By Sara Thomson
Information is the best way to prep. Hurricane Harvey has really helped open many people’s eyes to the devastation that can be caused by flooding. In the Atlantic area, hurricane season lasts from June 1st to November 30th so here is some help to to follow for hurricane preparation:
- Gather information
- Plan and take action
- What to know if filing a claim
Keep a list of contact information that includes family or friends’ numbers (home and cell), local hospitals and utilities, County law enforcement, public safety fire/rescue, and your insurance agent. Know your risk for floods or hazards and plan accordingly. Floods are one thing your homeowners insurance policy does not cover. Consider adding a flood insurance policy to your account, ask your Hometown representative for a quote.
Plan and Take Action:
Put together a supplies kit and find a storage location. Have an emergency plan for hurricanes, floods, thunderstorms & lightning, high winds, and storm surges. FEMA evacuation guidelines include planning how and where you will go if you are advised to evacuate.
During an evacuation, listen to the radio to hear any local evacuation instructions. Take your emergency supply kit and leave early enough to avoid being trapped by severe weather or by congested streets. If time allows, secure your home and unplug any electrical equipment. Unless there is a risk of flooding, do not unplug your freezers and refrigerators. Wear sturdy shoes and clothing that will provide protection such as long pants and shirts. Be alert for road hazards and do not drive into any flooded areas, washed-out road, bridges or downed powerlines.
If you don’t evacuate and you are waiting out a storm, be careful, there is still danger. Most storms have an “eye,” the area of calm without high winds or rain. After the eye passes the winds will pick up and the rain will return quickly back into the hurricane or superstorm. Remember tornadoes are often spawned by hurricanes so be alert and listen to the National Weather Service on a radio.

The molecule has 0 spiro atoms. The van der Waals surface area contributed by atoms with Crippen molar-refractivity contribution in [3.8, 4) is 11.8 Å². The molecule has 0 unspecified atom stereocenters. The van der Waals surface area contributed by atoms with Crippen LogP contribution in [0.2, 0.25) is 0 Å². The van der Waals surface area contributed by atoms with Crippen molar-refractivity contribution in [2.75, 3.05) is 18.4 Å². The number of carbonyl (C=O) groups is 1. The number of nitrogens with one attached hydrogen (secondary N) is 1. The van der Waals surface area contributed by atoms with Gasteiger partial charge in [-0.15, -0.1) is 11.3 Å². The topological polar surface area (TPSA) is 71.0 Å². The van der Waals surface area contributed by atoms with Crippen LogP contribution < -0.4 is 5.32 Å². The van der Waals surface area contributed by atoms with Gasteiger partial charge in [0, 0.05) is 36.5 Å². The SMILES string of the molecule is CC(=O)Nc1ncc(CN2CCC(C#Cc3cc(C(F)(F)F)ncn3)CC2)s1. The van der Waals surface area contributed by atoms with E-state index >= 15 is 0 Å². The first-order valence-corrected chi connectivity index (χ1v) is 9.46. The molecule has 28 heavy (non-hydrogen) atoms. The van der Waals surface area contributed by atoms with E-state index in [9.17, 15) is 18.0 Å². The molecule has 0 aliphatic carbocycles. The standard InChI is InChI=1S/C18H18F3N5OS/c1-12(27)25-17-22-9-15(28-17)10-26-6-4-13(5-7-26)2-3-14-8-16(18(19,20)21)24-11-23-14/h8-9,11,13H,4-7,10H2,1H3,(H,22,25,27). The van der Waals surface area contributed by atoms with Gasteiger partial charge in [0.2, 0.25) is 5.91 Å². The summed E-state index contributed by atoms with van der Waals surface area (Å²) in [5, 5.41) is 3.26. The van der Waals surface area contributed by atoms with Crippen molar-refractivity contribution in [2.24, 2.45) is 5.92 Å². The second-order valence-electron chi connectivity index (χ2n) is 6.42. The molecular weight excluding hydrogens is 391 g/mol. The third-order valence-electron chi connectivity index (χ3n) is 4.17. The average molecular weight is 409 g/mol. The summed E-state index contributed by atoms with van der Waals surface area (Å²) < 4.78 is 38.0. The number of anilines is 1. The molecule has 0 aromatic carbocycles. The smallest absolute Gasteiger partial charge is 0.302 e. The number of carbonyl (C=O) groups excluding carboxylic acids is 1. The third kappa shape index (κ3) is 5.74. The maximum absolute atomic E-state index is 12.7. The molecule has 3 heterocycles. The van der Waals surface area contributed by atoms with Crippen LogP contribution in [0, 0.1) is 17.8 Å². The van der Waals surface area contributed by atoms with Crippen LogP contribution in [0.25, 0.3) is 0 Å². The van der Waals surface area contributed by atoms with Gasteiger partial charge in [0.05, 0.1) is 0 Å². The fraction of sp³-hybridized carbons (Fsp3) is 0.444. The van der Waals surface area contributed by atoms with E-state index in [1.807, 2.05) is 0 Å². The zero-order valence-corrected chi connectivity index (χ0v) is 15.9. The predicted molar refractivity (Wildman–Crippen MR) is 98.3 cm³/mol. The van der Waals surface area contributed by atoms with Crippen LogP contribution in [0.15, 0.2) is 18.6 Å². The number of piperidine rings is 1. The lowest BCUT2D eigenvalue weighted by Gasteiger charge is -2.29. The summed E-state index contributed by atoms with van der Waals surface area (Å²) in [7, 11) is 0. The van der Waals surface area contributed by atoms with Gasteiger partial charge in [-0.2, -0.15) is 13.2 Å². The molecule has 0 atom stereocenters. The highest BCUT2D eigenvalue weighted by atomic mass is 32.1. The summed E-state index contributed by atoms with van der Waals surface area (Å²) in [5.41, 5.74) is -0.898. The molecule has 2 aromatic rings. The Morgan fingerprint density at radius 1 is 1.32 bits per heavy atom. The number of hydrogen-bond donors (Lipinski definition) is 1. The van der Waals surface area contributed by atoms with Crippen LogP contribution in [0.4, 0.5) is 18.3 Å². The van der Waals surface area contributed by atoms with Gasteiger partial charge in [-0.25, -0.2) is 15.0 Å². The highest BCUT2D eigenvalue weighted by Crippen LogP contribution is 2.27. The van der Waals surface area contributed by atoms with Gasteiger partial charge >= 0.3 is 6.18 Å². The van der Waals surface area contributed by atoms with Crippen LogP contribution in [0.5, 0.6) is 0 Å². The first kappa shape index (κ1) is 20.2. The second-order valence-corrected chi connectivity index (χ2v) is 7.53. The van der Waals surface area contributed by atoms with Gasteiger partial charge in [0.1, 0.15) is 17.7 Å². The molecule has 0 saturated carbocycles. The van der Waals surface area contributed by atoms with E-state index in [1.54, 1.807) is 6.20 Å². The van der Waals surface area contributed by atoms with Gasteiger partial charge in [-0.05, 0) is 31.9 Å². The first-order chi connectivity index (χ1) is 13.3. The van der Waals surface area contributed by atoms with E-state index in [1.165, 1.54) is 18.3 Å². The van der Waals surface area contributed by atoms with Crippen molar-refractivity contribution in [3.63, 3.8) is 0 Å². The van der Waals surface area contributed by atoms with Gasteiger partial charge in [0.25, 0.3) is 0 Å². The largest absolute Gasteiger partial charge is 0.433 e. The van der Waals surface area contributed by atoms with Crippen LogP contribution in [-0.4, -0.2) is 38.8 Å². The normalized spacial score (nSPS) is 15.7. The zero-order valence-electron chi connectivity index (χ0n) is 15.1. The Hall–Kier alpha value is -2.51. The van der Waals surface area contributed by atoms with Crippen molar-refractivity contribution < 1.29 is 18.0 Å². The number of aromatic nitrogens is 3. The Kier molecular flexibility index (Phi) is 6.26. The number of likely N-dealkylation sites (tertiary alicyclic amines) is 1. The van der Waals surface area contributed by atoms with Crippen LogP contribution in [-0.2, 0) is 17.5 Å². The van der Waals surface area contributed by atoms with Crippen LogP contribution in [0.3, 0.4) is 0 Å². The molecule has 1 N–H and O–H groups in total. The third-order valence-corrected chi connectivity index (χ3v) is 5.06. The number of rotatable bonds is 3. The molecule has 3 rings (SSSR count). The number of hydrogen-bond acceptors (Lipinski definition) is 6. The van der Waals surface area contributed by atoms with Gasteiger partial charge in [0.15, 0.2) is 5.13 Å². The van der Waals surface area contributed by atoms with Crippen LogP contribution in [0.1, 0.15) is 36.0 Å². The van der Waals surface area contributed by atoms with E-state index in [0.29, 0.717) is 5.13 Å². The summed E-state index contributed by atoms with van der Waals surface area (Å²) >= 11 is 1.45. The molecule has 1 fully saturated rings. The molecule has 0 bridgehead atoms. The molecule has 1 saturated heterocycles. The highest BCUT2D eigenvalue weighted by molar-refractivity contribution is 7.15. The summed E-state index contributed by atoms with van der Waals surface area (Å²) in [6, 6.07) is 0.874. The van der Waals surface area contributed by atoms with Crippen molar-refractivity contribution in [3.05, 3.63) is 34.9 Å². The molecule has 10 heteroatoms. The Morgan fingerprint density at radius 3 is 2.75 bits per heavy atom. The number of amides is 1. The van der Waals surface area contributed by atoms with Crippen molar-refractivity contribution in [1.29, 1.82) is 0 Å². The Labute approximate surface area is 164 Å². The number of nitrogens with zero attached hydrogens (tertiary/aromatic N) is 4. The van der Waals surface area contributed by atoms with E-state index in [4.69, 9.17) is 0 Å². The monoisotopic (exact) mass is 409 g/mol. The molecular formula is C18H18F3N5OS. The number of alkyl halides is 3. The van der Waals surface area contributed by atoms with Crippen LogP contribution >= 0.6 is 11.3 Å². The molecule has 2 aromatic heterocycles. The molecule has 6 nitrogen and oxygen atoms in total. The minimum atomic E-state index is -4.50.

Wait until the area is declared safe before returning home or venturing outside. Recovering from a disaster is usually a gradual process. When the situation is stabilized: FEMA, the American Red Cross and property restoration teams will arrive. Getting estimates and obtaining insurance approval can take anywhere from 7 to 10 days, since the town, insurance and a contractor all have to decide on what steps to take.
What to know if you are filing a claim:
If your home was damaged and you have insurance, you will likely be filing a claim. Some tips to help the process go more smoothly:
- Contact your insurer as soon as possible to begin the process.
- Document your loss. The insurance adjuster will inspect the damage, but it is a good idea to take photographs and document the damage as thoroughly as possible.
- Check with your insurer before discarding any damaged stuff. Adjusters usually want to see proof of loss. If, however, you are required to discard them for safety, take photographs.
- Many insurers use text messages to notify you about the status of your claim. If so, sign up for the alerts. You’ll find out faster when your estimate is available and when a payment has been sent.
- Know what emergency services are available. Many companies will dispatch an approved emergency services company to protect your home from further damage. If the damage has left your home unlivable, insurance might be able to provide you with a check for additional living expenses, if the correct insurance is applied.
- Keep a claim diary. Note everyone you speak to about your claim: name, title and contact information. Also, keep track of the date, time and issues discussed. The better organized you are, the simpler and easier the claims process will be.